In recent weeks, following the police killing of George Floyd, millions of dollars in donations have flooded into bail funds for protesters, Black-owned businesses, and the Black Lives Matter movement itself.
The Black Lives Matter Global Network Foundation, the organization's official name, is a non-profit — but it is not tax exempt. In the eyes of the Internal Revenue Service, such an organization is treated as any normal corporation, and still has to pay income tax.
But organizations like Black Lives Matter can team up with and borrow another non-profit's tax-exempt, 501(c)(3) status, known as a fiscal sponsorship, while building out its own structure. Fiscal sponsorships are typically between two organizations that share a similar mission statement — and that's where Thousand Currents comes in.
Thousand Currents is a 501(3)(c) non-profit that provides grants to organizations that are led by women, youth, and Indigenous people focused on building food sustainability, fighting climate change, and developing alternative economic models for their communities across the world, according to its website.
Executive Director Solome Lemma said the Black Lives Matter Global Network Foundation approached Thousand Currents in 2016 to create a fiscal sponsorship agreement and provide "the legal and administrative support to enable BLM to fulfill its mission."© Alain Pitton/NurPhoto via Getty Images Several organizations and collectives called for a gathering to pay tribute to Georges Floyd killed by police in Minneapolis. Alain Pitton/NurPhoto via Getty Images
Thousand Currents essentially acts as a quasi-manager for Black Lives Matter: It provides "administrative and back office support, including finance, accounting, grants management, insurance, human resources, legal and compliance," Lemma said.
Fiscal sponsorships are not common, but also not "rare", tax attorney Kelly Phillips Erb told Insider. This type of tax arrangement is typically used by newer non-profits on a project basis while they fundraise and apply for their own tax-exempt status. The fiscal sponsor also takes an administrative fee.
In this case, Black Lives Matter agreed to make a donation to grassroots efforts led by Thousand Currents.
Charity Navigator, a non-profit organization that rates charities on their transparency and financial health, gave Thousand Currents four out of four stars, noting that 79% of their finances go toward program expenses.
Any and all donations made to the Black Lives Matter Global Network Foundation go to it — but not entirely directly.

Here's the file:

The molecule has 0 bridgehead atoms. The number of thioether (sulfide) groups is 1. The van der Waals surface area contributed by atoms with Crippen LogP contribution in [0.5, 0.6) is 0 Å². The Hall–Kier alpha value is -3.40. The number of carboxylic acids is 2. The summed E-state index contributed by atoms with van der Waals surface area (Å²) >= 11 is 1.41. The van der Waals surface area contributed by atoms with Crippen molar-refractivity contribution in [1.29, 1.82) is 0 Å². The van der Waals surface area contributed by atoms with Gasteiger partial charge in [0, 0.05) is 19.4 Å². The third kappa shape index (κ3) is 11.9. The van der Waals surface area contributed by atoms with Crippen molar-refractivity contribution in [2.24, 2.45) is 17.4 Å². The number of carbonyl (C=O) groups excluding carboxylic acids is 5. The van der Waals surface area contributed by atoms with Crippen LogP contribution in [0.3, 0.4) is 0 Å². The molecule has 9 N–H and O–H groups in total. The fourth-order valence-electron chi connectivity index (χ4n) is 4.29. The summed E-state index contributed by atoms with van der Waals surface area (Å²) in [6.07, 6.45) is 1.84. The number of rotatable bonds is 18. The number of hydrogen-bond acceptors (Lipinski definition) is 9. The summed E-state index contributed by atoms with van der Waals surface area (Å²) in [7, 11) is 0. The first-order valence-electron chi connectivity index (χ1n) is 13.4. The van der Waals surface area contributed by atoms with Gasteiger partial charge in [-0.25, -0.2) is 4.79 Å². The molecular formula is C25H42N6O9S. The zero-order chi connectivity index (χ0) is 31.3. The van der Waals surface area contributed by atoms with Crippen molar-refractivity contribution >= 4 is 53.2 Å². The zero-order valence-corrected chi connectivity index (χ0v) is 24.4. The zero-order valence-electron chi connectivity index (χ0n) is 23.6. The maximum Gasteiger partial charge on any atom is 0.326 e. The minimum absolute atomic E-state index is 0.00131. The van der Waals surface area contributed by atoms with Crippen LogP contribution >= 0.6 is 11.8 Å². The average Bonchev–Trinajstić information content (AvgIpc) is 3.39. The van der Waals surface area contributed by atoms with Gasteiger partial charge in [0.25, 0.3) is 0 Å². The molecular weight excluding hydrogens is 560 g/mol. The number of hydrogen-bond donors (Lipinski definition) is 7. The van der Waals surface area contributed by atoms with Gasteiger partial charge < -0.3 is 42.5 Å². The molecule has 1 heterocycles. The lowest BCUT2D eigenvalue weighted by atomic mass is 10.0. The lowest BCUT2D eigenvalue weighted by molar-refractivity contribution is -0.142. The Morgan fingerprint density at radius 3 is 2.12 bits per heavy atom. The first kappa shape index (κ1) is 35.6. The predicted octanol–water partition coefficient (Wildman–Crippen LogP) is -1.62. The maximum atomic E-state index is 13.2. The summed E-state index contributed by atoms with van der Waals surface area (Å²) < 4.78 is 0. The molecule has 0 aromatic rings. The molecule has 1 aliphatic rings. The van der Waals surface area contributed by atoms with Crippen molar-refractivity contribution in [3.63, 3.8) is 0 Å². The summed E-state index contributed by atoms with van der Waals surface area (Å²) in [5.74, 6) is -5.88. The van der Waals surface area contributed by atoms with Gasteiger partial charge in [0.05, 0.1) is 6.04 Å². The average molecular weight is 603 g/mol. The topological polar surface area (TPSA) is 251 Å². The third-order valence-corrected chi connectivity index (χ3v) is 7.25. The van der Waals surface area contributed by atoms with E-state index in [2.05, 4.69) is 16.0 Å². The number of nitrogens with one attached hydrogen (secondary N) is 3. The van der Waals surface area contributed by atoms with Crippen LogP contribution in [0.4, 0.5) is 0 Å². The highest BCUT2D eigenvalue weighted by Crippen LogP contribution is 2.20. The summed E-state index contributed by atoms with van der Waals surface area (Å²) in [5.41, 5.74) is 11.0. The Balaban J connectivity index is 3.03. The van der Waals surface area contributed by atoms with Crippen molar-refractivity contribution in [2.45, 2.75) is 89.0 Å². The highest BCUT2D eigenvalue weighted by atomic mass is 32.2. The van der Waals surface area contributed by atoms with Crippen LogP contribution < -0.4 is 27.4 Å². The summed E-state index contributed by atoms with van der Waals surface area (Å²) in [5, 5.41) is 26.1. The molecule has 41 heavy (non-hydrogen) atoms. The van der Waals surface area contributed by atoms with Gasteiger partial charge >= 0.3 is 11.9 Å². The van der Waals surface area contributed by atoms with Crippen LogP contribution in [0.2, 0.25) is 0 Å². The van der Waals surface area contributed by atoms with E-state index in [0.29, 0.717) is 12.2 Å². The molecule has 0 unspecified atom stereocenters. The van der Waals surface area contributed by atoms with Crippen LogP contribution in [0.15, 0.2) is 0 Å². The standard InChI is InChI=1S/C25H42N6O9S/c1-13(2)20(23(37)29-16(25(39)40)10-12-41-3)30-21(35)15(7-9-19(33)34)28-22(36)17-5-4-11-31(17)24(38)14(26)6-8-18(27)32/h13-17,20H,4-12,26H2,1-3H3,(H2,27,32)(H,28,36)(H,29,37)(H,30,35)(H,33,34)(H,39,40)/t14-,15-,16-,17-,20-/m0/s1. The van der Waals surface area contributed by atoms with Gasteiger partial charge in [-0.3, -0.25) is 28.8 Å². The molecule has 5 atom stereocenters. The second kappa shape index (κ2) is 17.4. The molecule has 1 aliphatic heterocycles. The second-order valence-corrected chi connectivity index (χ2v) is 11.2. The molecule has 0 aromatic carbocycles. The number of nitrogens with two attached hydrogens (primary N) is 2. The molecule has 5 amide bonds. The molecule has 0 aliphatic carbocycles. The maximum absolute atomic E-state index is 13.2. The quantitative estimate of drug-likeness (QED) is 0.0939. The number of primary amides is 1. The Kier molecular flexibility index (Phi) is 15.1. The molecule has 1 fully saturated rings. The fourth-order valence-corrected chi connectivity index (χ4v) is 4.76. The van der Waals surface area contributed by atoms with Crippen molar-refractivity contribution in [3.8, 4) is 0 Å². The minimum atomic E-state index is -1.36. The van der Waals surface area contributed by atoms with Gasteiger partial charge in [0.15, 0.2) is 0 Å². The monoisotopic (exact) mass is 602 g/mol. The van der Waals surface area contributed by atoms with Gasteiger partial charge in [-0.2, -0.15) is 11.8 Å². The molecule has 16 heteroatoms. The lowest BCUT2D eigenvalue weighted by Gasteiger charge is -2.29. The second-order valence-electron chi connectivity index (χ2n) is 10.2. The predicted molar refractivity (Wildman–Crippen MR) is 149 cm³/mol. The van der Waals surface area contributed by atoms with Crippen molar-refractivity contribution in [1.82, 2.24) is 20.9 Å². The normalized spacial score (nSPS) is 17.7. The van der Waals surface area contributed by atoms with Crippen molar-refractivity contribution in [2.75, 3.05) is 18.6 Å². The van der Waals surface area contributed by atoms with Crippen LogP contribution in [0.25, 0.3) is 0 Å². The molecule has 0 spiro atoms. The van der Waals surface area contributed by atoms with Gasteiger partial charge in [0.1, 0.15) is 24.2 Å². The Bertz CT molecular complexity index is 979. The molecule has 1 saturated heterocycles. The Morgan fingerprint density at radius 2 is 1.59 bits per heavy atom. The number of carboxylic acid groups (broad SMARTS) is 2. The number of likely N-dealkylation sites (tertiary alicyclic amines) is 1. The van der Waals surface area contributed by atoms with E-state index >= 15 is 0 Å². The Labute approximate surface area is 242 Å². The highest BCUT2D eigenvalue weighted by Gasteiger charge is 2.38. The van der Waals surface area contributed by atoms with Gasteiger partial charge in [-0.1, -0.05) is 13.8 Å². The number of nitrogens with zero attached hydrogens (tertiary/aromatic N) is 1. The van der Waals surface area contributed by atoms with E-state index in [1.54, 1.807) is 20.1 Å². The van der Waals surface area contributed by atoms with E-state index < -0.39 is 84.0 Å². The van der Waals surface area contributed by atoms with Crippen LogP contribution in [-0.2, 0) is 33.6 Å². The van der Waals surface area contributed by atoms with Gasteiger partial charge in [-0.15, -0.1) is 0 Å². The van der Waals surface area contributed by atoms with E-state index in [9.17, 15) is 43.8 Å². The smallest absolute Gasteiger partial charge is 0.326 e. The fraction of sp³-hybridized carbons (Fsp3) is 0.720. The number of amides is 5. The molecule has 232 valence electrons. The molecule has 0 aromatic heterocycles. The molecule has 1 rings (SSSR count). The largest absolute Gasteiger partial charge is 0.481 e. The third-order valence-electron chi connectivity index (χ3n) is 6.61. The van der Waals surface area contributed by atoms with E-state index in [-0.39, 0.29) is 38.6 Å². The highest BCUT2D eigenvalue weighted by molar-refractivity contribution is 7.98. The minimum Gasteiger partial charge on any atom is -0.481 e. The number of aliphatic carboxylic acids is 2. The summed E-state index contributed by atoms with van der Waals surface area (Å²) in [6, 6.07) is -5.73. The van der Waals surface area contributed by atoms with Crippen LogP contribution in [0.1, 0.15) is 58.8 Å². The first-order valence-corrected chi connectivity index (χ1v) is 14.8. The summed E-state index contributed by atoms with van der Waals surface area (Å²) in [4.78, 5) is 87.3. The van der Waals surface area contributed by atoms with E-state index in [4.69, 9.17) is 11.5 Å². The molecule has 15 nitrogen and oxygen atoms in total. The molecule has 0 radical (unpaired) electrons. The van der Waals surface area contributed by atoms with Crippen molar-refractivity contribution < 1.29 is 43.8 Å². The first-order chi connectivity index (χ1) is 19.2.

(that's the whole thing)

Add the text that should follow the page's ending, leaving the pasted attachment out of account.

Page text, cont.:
Under IRS requirements, any charitable funds donated to a non-profit using a fiscal sponsor are first given to the fiscal sponsor, which then doles out the money in the form of grants to the non-profit.
For example, when you donate to the Black Lives Matter movement, you are directed to its fundraising partner ActBlue. Then, ActBlue distributes the money raised to Thousand Currents, which is then granted to Black Lives Matter.
Though, there is one caveat: Phillips Erb said one of the main rules of being a fiscal sponsor per the IRS is directing where charitable funds go within the non-profit it is supporting.
"The one who is borrowing status cannot direct where the money goes," Phillips Erb said.© Carlos Barria/Reuters Demonstrators gather at the Lincoln Memorial during a protest against racial inequality in the aftermath of the death in Minneapolis police custody of George Floyd, in Washington, DC, on June 6, 2020. Carlos Barria/Reuters
Because Black Lives Matter does not have its own tax-exempt status, donations filter through various channels before resources are dispensed across BLM's 16 chapters. And where and how that money is allocated, is up to Thousand Currents, and likely agreed upon beforehand.
In an emailed statement to Insider, Lemma said, "Donations to BLM are restricted donations to support the activities of BLM." Black Lives Matter Global Network Foundation did not respond to Insider's requests for comment about whether or not it plans to apply for tax-exempt status.
Some have desired more budgetary transparency from Black Lives Matter in the past. In 2018, one of its New York City chapters left the organization citing its need for more monetary autonomy.
With a resurgence of donations, corresponding with nationwide protests and calls to end police brutality, the Black Lives Matter movement is seeing millions of dollars flooding in on behalf of its mission.
It's unclear how much money Black Lives Matter has received in the last four weeks, but it's likely in the multi-millions (for example, they announced a $12 million grant fund last week).
Thousand Currents' 2019 financials show that the organization brought in $6.8 million, which included the money earned through the fiscal sponsorship of Black Lives Matter. Both organizations could end up seeing their highest donations ever by the end of this fiscal year.
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